Author of Breasts Don't Lie

Friends and Shoes

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After the year of surgeries, as I refer to 2015, I am aware from toes to fingertips of the importance of friends. They shuttle you to doctors’ offices, listen to your medication-invoked ramblings, get the tissues for you after one more painful procedure, and feed you.

But I these memories are too close for me to view too closely. I need further therapy. Today I will pay homage to friendship with a goofy tale of two friends who went that extra … step for me.

Many years ago, when my heart was young or at least a tad less cynical, I danced tango. Not the stiffly beautiful ballroom tango but the achey-breakey heart Argentine tango. The dance of the bordellos or in North Carolina, the dance of late night restaurants with good wood floors where the men dressed in black to set off the bright dresses of the women in stilettos. (I wore black Mary Janes with a 3 ½ inch heel, stylish enough heels but thicker than stilettos.) And tango has drama. Hot sticky drama.

At a milonga, the name of a tango flash mob, I was celebrating my approaching birthday when up meandered an ex-lover. Handsome in a calculated and soon-my-degradation-will-show kind of way. A mean as a snake, stab and watch you almost bleed to death before calling 911, ex-lover. And he brought with him his new … friend. Now this was only a couple of months beyond our break-up. A devastating affair where I felt like I had been sucker punched after three months of total bullshit back-and-forthing on his part. She sauntered in on his arm, plopped herself onto a stool, and looked around for an audience. She put on shiny high, 4 inch high stilettos with sparkly rhinestone designs on their straps. The men gaped. A fleeting image of clubbing her with them danced through my mind.

Anyone who has been in this situation knows you have two options. Leave. Damned if I will go that route. Or carry on. My friends rallied around me. I danced my heart out or numb along with my toes as my friends checked on me every ten minutes. Tension was high. Dancers and even the restaurant staff were watching. I wasn’t going to give up. I had a stiff upper lip being British and I had friends. Solicitous and goofy-assed friends who loved me. More than I knew right then.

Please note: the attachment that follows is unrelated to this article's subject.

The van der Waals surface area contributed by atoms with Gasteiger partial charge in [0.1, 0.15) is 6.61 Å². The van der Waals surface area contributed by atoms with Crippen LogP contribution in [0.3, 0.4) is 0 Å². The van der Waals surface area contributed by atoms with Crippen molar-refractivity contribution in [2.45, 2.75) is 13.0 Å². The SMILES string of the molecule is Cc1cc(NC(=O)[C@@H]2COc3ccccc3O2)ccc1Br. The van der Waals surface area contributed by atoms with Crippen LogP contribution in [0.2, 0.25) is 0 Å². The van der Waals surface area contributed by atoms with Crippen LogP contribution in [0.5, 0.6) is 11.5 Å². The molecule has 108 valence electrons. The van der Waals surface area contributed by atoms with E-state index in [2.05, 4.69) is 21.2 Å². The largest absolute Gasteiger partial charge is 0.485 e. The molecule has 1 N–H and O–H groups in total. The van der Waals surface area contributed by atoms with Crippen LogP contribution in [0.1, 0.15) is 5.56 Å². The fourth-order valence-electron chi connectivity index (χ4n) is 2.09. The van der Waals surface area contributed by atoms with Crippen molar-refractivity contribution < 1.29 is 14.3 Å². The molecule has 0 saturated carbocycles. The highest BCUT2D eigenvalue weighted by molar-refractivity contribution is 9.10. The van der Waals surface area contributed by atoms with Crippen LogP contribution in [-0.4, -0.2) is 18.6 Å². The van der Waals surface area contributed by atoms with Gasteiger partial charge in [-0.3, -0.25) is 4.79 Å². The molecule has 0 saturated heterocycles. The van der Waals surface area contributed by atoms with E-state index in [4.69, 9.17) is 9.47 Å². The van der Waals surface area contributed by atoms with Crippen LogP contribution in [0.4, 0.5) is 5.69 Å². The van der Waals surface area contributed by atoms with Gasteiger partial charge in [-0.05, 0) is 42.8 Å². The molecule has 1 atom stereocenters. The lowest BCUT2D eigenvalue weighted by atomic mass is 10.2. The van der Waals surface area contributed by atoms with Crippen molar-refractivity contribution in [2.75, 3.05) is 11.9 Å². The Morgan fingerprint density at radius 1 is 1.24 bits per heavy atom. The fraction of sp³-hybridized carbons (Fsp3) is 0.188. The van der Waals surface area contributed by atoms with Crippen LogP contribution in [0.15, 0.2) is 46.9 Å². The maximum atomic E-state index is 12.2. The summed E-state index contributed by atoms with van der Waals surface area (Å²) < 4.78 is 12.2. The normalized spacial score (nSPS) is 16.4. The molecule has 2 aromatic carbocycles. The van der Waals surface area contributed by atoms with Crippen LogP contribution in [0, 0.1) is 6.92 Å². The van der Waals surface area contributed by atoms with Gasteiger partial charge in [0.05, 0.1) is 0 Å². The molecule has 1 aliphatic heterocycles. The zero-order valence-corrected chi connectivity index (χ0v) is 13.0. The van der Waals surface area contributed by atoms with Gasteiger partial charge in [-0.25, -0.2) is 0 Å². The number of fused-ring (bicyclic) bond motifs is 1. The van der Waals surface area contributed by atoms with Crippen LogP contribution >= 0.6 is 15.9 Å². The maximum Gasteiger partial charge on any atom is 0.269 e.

Somehow I made it threw the night, agreed to meet my friends for dinner the next day, and cried myself to sleep. Putting on my happy face and a drawer full of make-up to cover up the dark circles under my eyes, I drove out to meet them at the restaurant. My friends smiled at me. Mischievous, wicked smiles reminiscent of “I have done something that is mildly illegal and possibly morally ambivalent.”

We drank some champagne before the chocolate cake arrived with the one, only one, candle. And a gaily wrapped present was placed beside the dessert. I made a wish, a completely unrepeatable wish and blew out the candle. I ripped through the paper to the box below, yanked off the lid, riffled through the wadded tissue, and drew out a shoe. I held out the shoe. A used shoe. Not my size shoe. I looked at them. They smiled back before bursting into laughter. I rooted around for the other shoe. Nothing.

“Why did you give me one shoe?”

“Guess whose shoe it is?”

We fell out of seats giggling, guffawing, all the laughing verbs. Eventually, I had to get rid of the evidence by burying the shoe in the backyard next to a patch of Black-Eyed Susans. These are great friends. I’m going to love these friends forever. They had my back. I can’t imagine life with all its ups and downs, loves and disappointments, without this depth of friendship. I hope you have friends like these to help you through life’s dramas.

 

To all my friends, past, present, and future, love love love.

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